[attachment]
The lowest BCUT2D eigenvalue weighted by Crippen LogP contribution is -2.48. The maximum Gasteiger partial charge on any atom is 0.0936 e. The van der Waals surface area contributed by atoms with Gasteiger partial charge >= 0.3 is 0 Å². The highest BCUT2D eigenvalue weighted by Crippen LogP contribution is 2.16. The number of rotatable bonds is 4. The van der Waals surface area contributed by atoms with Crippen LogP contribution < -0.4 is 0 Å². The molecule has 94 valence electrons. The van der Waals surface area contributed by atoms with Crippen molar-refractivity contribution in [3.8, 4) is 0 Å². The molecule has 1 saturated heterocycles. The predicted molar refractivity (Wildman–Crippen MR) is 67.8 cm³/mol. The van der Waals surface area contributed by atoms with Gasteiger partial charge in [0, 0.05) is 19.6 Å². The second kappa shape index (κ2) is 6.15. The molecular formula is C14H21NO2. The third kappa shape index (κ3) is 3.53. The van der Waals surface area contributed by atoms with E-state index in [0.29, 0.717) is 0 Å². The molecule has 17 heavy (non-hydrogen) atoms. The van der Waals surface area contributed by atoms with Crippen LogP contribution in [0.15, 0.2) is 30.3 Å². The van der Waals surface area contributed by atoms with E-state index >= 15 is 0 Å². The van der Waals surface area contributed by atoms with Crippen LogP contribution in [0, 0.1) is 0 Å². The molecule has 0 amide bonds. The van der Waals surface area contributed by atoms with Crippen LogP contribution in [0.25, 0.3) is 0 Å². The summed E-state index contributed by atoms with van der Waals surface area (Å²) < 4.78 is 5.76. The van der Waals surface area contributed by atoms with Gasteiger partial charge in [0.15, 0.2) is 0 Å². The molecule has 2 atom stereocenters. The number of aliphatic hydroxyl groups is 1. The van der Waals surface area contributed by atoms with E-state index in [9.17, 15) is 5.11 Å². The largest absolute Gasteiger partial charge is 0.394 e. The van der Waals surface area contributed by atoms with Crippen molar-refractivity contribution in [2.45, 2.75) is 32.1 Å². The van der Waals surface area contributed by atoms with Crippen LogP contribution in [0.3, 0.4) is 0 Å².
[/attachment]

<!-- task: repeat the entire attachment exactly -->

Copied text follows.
The lowest BCUT2D eigenvalue weighted by Crippen LogP contribution is -2.48. The maximum Gasteiger partial charge on any atom is 0.0936 e. The van der Waals surface area contributed by atoms with Gasteiger partial charge >= 0.3 is 0 Å². The highest BCUT2D eigenvalue weighted by Crippen LogP contribution is 2.16. The number of rotatable bonds is 4. The van der Waals surface area contributed by atoms with Crippen LogP contribution < -0.4 is 0 Å². The molecule has 94 valence electrons. The van der Waals surface area contributed by atoms with Crippen molar-refractivity contribution in [3.8, 4) is 0 Å². The molecule has 1 saturated heterocycles. The predicted molar refractivity (Wildman–Crippen MR) is 67.8 cm³/mol. The van der Waals surface area contributed by atoms with Gasteiger partial charge in [0, 0.05) is 19.6 Å². The second kappa shape index (κ2) is 6.15. The molecular formula is C14H21NO2. The third kappa shape index (κ3) is 3.53. The van der Waals surface area contributed by atoms with E-state index in [0.29, 0.717) is 0 Å². The molecule has 17 heavy (non-hydrogen) atoms. The van der Waals surface area contributed by atoms with Crippen LogP contribution in [0.15, 0.2) is 30.3 Å². The van der Waals surface area contributed by atoms with E-state index >= 15 is 0 Å². The van der Waals surface area contributed by atoms with Crippen LogP contribution in [0, 0.1) is 0 Å². The molecule has 0 amide bonds. The van der Waals surface area contributed by atoms with Crippen LogP contribution in [0.25, 0.3) is 0 Å². The summed E-state index contributed by atoms with van der Waals surface area (Å²) < 4.78 is 5.76. The van der Waals surface area contributed by atoms with Gasteiger partial charge in [0.15, 0.2) is 0 Å². The molecule has 2 atom stereocenters. The number of aliphatic hydroxyl groups is 1. The van der Waals surface area contributed by atoms with E-state index in [9.17, 15) is 5.11 Å². The largest absolute Gasteiger partial charge is 0.394 e. The van der Waals surface area contributed by atoms with Crippen molar-refractivity contribution in [2.45, 2.75) is 32.1 Å². The van der Waals surface area contributed by atoms with Crippen LogP contribution in [0.3, 0.4) is 0 Å².